Six Short Stories of Crime and Suspense
As a challenge, these six stories were limited to 3,000 words each. All but one met that challenge. Drawn from life experience then exaggerated, they deal with topics from mass murder to sci-fi. Most involve a crime, usually murder, no doubt an influence of membership in Arizona Mystery Writers. They were fun to write; I hope they are fun to read. More
I wrote these six stories from 2009 to 2011. I challenged myself to a limit of 3,000 words per story. Drawn from life experience then exaggerated, they deal with topics from mass murder to sci-fi. Most involve a crime, usually murder, no doubt an influence of membership in Arizona Mystery Writers.
I wrote Shooters soon after the tragedy in Tucson in which Congresswoman Gabriel Giffords was shot at a political meeting. The shooter was quickly captured but judged incompetent to stand trial. With this story I work through my frustration at knowing there is no easy way to defend against the lethal combination of mental illness and guns in our society.
Stone Cross is based on a misfortune that befell my next-door neighbors. The bewildered couple lost their foreclosed home and their dreams, and moved to a trailer near the city landfill. A year later, the bank sold the house for half the original mortgage amount to a young family with three kids.
The owner of a local brake shop was reluctant to answer questions about how to sabotage a brake system, information I needed for the central crime in Strictly an Accident. “Why do you want to do this?” he asked. “I don’t,” I assured him. “It’s just a story.” “Well,” he harrumphed, “I better not read about this in the Star.”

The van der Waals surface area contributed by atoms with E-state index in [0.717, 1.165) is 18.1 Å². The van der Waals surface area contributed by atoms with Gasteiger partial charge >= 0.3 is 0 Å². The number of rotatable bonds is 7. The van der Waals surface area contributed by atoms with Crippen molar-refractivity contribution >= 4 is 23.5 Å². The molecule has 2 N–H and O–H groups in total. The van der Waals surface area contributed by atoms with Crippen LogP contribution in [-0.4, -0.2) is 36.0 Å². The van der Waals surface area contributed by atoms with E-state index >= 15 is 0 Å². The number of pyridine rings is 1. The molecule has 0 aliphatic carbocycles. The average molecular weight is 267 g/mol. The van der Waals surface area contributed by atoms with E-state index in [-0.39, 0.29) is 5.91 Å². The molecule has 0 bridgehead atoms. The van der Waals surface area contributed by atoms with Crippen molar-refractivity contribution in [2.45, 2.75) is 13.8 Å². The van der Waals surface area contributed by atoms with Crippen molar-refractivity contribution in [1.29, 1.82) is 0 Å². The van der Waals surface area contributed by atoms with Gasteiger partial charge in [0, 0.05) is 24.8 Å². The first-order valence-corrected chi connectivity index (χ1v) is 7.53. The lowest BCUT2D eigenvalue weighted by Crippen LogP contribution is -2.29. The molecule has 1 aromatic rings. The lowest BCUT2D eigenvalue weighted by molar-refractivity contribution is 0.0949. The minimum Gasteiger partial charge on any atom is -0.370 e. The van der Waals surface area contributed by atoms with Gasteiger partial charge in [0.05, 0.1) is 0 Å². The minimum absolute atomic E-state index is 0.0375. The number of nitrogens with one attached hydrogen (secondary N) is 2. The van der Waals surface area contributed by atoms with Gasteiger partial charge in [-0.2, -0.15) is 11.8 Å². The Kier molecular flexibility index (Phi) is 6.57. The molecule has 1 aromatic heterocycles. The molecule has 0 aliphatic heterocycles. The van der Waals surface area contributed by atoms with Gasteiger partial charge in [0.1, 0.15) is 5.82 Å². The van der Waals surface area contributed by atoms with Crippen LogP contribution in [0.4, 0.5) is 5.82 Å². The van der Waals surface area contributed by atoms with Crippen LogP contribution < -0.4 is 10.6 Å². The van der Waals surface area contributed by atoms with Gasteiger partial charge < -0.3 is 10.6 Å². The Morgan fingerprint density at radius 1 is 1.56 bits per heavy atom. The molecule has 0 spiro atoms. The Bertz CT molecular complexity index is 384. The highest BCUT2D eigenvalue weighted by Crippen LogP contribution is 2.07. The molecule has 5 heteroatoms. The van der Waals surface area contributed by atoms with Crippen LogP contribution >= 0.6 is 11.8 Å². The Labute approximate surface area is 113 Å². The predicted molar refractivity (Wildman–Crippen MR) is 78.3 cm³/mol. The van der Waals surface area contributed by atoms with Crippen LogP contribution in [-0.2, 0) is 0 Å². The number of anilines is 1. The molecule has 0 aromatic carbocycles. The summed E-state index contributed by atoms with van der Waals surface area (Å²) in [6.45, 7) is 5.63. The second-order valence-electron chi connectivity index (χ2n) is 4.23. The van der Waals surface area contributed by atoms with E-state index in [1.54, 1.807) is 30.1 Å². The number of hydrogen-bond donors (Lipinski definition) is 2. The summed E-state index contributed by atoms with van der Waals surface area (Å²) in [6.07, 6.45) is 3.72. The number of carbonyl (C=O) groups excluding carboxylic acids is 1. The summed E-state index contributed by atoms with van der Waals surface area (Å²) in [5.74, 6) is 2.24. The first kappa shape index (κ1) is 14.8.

The Last Out is an attempt to find humor in an emotionally difficult episode while caring for elderly parents. I’m happy to report that Maggie was not really murdered. She recovered and she and Joe are back home now, leaning on each other, as before, to bravely face the challenges of aging.
Warm Spots is the longest story. When I cut it to 3000 words, I didn’t like the result, so I decided the “extra” thousand words were earning their keep. As far as I know, the method of planetary cooling I describe has not been tried, but the idea is theoretically sound and has been seriously proposed. I tried to develop strong characters for the story but found that explaining the technical stuff burned up a lot of my word count. Maybe that is just a hazard of writing sci-fi.
The final story, Waved Through, sprang from a lecture I attended by an arrogant judge. He said he enjoyed handing out maximum sentences and bragged about his reputation for being tough. I asked him why he believed in harsh punishment, and he gave a paternalistic-moralistic answer about forcing people to be accountable for their actions. I resolved to write a story about him, but in it, he was a two-dimensional caricature. I found it was a better story from the point of view of the defendants, rather than showing the harsh side of the judge. All that survives of the judge is the opening courtroom scene.